This article will give a practical explanation of financial accounting. After reading, you will understand the basics of this powerful financial management discipline.
What is financial accounting?
Financial accounting is a branch of accounting that generates information about a business’s financial transactions. The purpose of financial accounting is to generate relevant information in a usable form that is presented to external users. Fundamentally the most important aim of financial accounting is therefore providing useful financial information to people from outside the organisation. These groups are called external users. More on this later.
It’s often thought that accounting is a very complex and highly technical job that can only be carried out by professionals. In reality, most people work with accounting information. This information is generated when tracking your income and spending, but also when you’re buying a house or making an investment. The focus in financial accounting is mainly on information.
Types of accounting
Organisations have to make different kinds of choices, so it stands to reason that there are different kinds of accounting information.
The type of accounting we’re most familiar with is management accounting information. The information that is developed and interpreted for this is meant to help the manager run the business. Managers use this information for:
- Defining objectives
- Evaluating the performance of departments or people
- Decision making regarding new products
- Any other management decisions
The second type of accounting, which is the focus of this article, is financial accounting. It refers to information about a company’s financial resources, obligations, and activities. Financial accounting is also called the language of business.
As mentioned earlier, financial accounting has been designed to provide external users with information that is relevant to them. We will go into more detail about these external users later, but they include parties such as investors. They use financial information to determine how they will use their financial resources.
Tax accounting is a specialised branch of accounting and concerns the fiscal side of an organisation. Although the above are all accounting, tax accounting is different from management accounting and financial accounting. For example, there are different regulations for tax accounting, which is why its statements and other documents look different. Tax accounting uses the information from financial accounting.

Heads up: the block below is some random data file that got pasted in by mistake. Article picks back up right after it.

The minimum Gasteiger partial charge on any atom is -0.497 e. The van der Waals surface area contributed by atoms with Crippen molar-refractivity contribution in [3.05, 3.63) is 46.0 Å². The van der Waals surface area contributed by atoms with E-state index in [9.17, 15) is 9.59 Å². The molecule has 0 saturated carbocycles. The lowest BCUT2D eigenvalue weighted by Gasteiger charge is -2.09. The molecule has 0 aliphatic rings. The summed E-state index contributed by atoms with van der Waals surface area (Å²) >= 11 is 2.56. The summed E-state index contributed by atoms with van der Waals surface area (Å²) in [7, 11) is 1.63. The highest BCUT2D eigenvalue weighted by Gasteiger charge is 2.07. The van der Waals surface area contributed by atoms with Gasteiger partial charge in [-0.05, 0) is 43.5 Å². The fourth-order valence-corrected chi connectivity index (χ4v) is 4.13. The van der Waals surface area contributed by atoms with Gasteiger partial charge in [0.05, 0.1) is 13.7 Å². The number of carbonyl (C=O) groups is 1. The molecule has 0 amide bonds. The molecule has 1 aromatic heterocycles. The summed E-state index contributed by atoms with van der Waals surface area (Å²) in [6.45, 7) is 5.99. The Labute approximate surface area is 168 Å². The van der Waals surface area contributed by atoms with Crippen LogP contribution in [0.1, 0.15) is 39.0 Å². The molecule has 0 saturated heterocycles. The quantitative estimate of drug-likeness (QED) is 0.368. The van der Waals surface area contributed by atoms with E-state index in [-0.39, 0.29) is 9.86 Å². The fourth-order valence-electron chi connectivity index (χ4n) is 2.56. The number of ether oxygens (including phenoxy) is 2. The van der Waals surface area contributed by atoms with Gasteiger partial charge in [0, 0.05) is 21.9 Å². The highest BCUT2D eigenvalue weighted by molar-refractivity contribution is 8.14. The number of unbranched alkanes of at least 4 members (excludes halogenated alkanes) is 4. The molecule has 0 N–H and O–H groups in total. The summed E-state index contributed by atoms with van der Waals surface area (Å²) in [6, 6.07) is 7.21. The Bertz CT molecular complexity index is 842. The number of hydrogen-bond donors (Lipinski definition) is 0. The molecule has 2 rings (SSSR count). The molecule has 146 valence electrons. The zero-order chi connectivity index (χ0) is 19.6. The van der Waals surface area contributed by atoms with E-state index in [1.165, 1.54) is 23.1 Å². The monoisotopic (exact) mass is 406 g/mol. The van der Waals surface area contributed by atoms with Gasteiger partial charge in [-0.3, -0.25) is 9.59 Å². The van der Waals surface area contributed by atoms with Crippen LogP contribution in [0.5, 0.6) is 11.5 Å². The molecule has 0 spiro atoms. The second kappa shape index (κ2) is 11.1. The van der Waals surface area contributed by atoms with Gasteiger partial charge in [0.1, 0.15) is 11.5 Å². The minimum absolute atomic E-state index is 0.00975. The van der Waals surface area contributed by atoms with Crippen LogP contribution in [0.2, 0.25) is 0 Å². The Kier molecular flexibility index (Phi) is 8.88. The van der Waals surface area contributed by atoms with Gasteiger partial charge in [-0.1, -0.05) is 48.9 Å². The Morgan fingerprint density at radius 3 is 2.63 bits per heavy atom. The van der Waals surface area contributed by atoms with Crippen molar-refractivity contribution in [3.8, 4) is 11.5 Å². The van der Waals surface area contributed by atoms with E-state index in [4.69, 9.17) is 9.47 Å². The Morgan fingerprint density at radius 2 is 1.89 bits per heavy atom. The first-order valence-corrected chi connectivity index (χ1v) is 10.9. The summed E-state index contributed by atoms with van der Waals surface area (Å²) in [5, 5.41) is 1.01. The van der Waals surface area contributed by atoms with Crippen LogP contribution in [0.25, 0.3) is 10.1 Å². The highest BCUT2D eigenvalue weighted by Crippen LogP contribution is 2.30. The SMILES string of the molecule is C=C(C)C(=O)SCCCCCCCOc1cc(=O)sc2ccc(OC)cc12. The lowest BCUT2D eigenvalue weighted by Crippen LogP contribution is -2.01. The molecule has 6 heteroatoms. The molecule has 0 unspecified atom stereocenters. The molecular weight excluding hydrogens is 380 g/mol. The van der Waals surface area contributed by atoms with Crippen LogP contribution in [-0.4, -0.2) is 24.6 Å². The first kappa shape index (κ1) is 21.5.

A financial accounting system contains personnel, procedures, technology, and information recorded by the organisation. It generates accounting information that is communicated to the decision makers, managers, and board.
How these financial systems are designed differs per organisation. In small organisations the system will not consist of much more than a cash register, a checkbook, and the annual visit to the tax consultant.
In large organisations the system consists of computers, highly trained personnel, and accountant reports that show the performance of each department. In both cases the goal of accounting remains the same, however; ensuring that the organisation can use business information in the most efficient way possible.
Whatever form of accounting is used, it serves the following three basic functions for the organisation:
- Interpreting and reporting the effect of business transactions
- Classification of the effects of similar transactions in such a way that the different subtotals and totals can be used in accounting reports
- Summarising and communicating relevant information for users and decision makers
Users of accounting information
We previously wrote that information from financial accounting is mainly used by external users. The external users of accounting information are individuals or other businesses that have a financial interest in the organisation that is doing the reporting. These people are not part of the organisation’s day-to-day activities. Information from financial accounting is used by the following groups of people:
- Potential investors
- Trade unions
- Government bodies
- Trade organisations
- The public
External reporting objectives
Each of the groups listed above requires different information to base their decisions on. Customers who wish to buy products would like to know more about the quality of those products and the reliability of the organisation when it comes to their warranty obligations. Governments want the organisation to comply with regulations.